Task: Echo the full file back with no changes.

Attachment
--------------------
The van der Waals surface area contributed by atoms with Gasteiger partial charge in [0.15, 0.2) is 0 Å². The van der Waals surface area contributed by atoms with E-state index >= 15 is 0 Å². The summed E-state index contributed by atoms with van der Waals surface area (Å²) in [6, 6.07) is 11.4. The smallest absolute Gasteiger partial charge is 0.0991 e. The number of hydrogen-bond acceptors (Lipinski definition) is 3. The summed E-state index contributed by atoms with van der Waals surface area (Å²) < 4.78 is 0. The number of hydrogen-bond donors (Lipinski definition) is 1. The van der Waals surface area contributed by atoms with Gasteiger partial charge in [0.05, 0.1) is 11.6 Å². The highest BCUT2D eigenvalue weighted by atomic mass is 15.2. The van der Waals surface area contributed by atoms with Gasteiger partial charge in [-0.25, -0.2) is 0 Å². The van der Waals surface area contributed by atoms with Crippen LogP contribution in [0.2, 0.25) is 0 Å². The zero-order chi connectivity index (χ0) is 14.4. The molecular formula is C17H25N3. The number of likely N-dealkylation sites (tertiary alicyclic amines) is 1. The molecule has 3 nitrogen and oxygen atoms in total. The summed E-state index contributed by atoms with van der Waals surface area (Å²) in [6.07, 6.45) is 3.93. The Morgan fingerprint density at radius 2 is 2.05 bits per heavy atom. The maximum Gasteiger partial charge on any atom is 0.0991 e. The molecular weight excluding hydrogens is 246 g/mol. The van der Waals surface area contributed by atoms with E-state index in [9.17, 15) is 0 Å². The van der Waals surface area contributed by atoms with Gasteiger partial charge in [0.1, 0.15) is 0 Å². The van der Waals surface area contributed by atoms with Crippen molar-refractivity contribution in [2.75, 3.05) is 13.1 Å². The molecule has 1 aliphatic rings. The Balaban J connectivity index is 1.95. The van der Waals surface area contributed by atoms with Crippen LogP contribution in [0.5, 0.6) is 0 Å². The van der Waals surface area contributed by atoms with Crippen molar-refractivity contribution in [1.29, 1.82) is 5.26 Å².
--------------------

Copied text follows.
The van der Waals surface area contributed by atoms with Gasteiger partial charge in [0.15, 0.2) is 0 Å². The van der Waals surface area contributed by atoms with E-state index >= 15 is 0 Å². The summed E-state index contributed by atoms with van der Waals surface area (Å²) in [6, 6.07) is 11.4. The smallest absolute Gasteiger partial charge is 0.0991 e. The number of hydrogen-bond acceptors (Lipinski definition) is 3. The summed E-state index contributed by atoms with van der Waals surface area (Å²) < 4.78 is 0. The number of hydrogen-bond donors (Lipinski definition) is 1. The van der Waals surface area contributed by atoms with Gasteiger partial charge in [0.05, 0.1) is 11.6 Å². The highest BCUT2D eigenvalue weighted by atomic mass is 15.2. The van der Waals surface area contributed by atoms with Gasteiger partial charge in [-0.25, -0.2) is 0 Å². The van der Waals surface area contributed by atoms with Crippen LogP contribution in [0.2, 0.25) is 0 Å². The zero-order chi connectivity index (χ0) is 14.4. The molecular formula is C17H25N3. The number of likely N-dealkylation sites (tertiary alicyclic amines) is 1. The molecule has 3 nitrogen and oxygen atoms in total. The summed E-state index contributed by atoms with van der Waals surface area (Å²) in [6.07, 6.45) is 3.93. The Morgan fingerprint density at radius 2 is 2.05 bits per heavy atom. The maximum Gasteiger partial charge on any atom is 0.0991 e. The molecular weight excluding hydrogens is 246 g/mol. The van der Waals surface area contributed by atoms with E-state index in [9.17, 15) is 0 Å². The van der Waals surface area contributed by atoms with Gasteiger partial charge in [0.1, 0.15) is 0 Å². The van der Waals surface area contributed by atoms with Crippen molar-refractivity contribution in [2.75, 3.05) is 13.1 Å². The molecule has 1 aliphatic rings. The Balaban J connectivity index is 1.95. The van der Waals surface area contributed by atoms with Crippen LogP contribution in [0.5, 0.6) is 0 Å². The van der Waals surface area contributed by atoms with Crippen molar-refractivity contribution in [1.29, 1.82) is 5.26 Å².